Wilmington’s premier dinner theatre, TheatreNOW, opened their final show, “Clue: The Musical,” to a packed house Friday night. Based upon the much beloved board game, the musical opened Off-Broadway in 1997 and now makes the rounds of community theaters worldwide. Peter DePietro put together the book, largely designed to try and create a plot for the game. In reality, it is the songs that communicate the bulk of the information to the audience, with music by Galen Blum, Wayne Barker and Vinnie Martucci, and some witty lyrics by Tom Chiodo. The musical borrows a little from the 1985 film, but be warned, if you are expecting a stage recreation of the film, it’s not this.
Our host for the evening, Mr. Boddy (Ron Hasson), introduces us to the rules of the game, which includes us (the audience) selecting a location, weapon and murder. Then we meet the players: Mrs. White (Kathy Davis Enlow), Miss Scarlet (Bianca Shaw), Mr. Green (Dalton Crocker), Professor Plum (James Bowling), Colonel Mustard (Lance Howell), and Mrs. Peacock (Jen Richmond Iapalucci). Here we start to get backstory created for each character.
“Life is a Bowl of Pits,” Mrs. White’s big number, is a fabulous send-up of British Music Hall tradition. Enlow is one of the two performers who really steals the show. Her rendition of Mrs. White as the put-upon Cockney housekeeper/cook/maid is engaging. Her accent is fun, and her attitude toward Mr. Boddy and his “guests” is endlessly laugh-inducing. For comedic relief, Enlow has got it in spades. Not to mention she has one hell of a set of pipes.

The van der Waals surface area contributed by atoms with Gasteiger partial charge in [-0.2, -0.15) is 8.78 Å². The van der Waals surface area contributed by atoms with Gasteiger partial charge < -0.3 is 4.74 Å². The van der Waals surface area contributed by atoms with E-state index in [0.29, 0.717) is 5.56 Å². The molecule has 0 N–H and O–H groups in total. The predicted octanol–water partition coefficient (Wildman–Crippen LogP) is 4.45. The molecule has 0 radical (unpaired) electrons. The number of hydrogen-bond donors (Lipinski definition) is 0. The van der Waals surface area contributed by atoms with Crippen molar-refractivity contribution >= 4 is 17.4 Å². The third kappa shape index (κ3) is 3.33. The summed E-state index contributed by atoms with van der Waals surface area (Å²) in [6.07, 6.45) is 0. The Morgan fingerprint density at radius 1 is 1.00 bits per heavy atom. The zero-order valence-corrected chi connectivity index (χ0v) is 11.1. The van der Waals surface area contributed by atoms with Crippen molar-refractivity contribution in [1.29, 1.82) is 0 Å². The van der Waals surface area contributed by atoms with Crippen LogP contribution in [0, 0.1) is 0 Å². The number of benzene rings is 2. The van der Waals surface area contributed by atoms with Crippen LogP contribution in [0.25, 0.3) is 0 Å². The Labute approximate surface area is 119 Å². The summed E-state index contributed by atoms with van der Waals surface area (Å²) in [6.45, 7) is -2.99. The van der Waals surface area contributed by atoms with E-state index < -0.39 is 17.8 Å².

Crocker’s Mr. Green is a malaprop-ridden schemer who seems to have a shady past with Miss Scarlett. With his sweet baby face, I just wanted to root for him against the accusations that Boddy makes.
Bianca Shaw’s Miss Scarlett is the living embodiment of the term “va-va-va-voom”! Actually, she is the proverbial triple threat: actor, dancer, singer. Together, the audience sees how these two could really run a scam on an unsuspecting mark: She dazzles people, and while they aren’t paying attention, the guy who seems too innocent to be anything other than trustworthy talks them out of their savings. The pair’s song, “Everyday Devices,” is about their history together, and desire to kill Mr. Boddy. It explores the possible uses of such everyday objects as a pipe or wrench as a murder weapon. It is hilarious and wonderfully executed by two people who truly revel in musical theatre.
Lance Howell’s Col. Mustard kept me smiling. He plays farce so well and his story is so absurd. I mean, it’s all absurd, but his story is especially absurd. Apparently, he has an illness that causes him to mistake people for inanimate objects. I don’t get to see Howell on stage as much as I would like, and this was a wonderful surprise. It is clear in his scenes with Mrs. Peacock, she is in control of the future of the narrative.
Iapalucci’s Mrs. Peacock isn’t a vixen like Miss Scarlett, but the confidence she projects and her calm assuredness is probably the greatest source of her charm for men. It’s working, too; she has buried five husbands already. The group plays one of the most awkward games of Twister ever executed, and anyone who keeps a straight face during it is made of sterner stuff than I.